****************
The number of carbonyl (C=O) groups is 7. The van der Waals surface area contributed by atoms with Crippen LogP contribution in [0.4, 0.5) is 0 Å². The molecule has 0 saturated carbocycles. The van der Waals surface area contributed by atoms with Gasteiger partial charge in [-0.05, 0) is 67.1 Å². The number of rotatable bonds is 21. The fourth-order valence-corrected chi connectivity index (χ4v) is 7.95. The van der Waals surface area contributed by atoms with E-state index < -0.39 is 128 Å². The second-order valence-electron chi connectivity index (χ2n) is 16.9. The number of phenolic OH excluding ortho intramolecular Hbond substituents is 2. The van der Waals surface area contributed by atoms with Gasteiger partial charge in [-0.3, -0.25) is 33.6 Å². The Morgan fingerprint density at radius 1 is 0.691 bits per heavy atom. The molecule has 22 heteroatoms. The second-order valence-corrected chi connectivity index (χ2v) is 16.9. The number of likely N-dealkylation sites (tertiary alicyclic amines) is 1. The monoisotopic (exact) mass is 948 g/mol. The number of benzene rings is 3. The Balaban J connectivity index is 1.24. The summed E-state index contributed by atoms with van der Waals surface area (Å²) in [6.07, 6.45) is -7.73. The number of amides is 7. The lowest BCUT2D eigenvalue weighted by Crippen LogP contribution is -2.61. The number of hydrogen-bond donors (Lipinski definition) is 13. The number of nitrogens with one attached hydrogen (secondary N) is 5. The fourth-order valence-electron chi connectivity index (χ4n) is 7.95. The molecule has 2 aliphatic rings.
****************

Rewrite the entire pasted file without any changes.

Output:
The number of carbonyl (C=O) groups is 7. The van der Waals surface area contributed by atoms with Crippen LogP contribution in [0.4, 0.5) is 0 Å². The molecule has 0 saturated carbocycles. The van der Waals surface area contributed by atoms with Gasteiger partial charge in [-0.05, 0) is 67.1 Å². The number of rotatable bonds is 21. The fourth-order valence-corrected chi connectivity index (χ4v) is 7.95. The van der Waals surface area contributed by atoms with E-state index < -0.39 is 128 Å². The second-order valence-electron chi connectivity index (χ2n) is 16.9. The number of phenolic OH excluding ortho intramolecular Hbond substituents is 2. The van der Waals surface area contributed by atoms with Gasteiger partial charge in [-0.3, -0.25) is 33.6 Å². The Morgan fingerprint density at radius 1 is 0.691 bits per heavy atom. The molecule has 22 heteroatoms. The second-order valence-corrected chi connectivity index (χ2v) is 16.9. The number of likely N-dealkylation sites (tertiary alicyclic amines) is 1. The monoisotopic (exact) mass is 948 g/mol. The number of benzene rings is 3. The Balaban J connectivity index is 1.24. The summed E-state index contributed by atoms with van der Waals surface area (Å²) in [6.07, 6.45) is -7.73. The number of amides is 7. The lowest BCUT2D eigenvalue weighted by Crippen LogP contribution is -2.61. The number of hydrogen-bond donors (Lipinski definition) is 13. The number of nitrogens with one attached hydrogen (secondary N) is 5. The fourth-order valence-electron chi connectivity index (χ4n) is 7.95. The molecule has 2 aliphatic rings.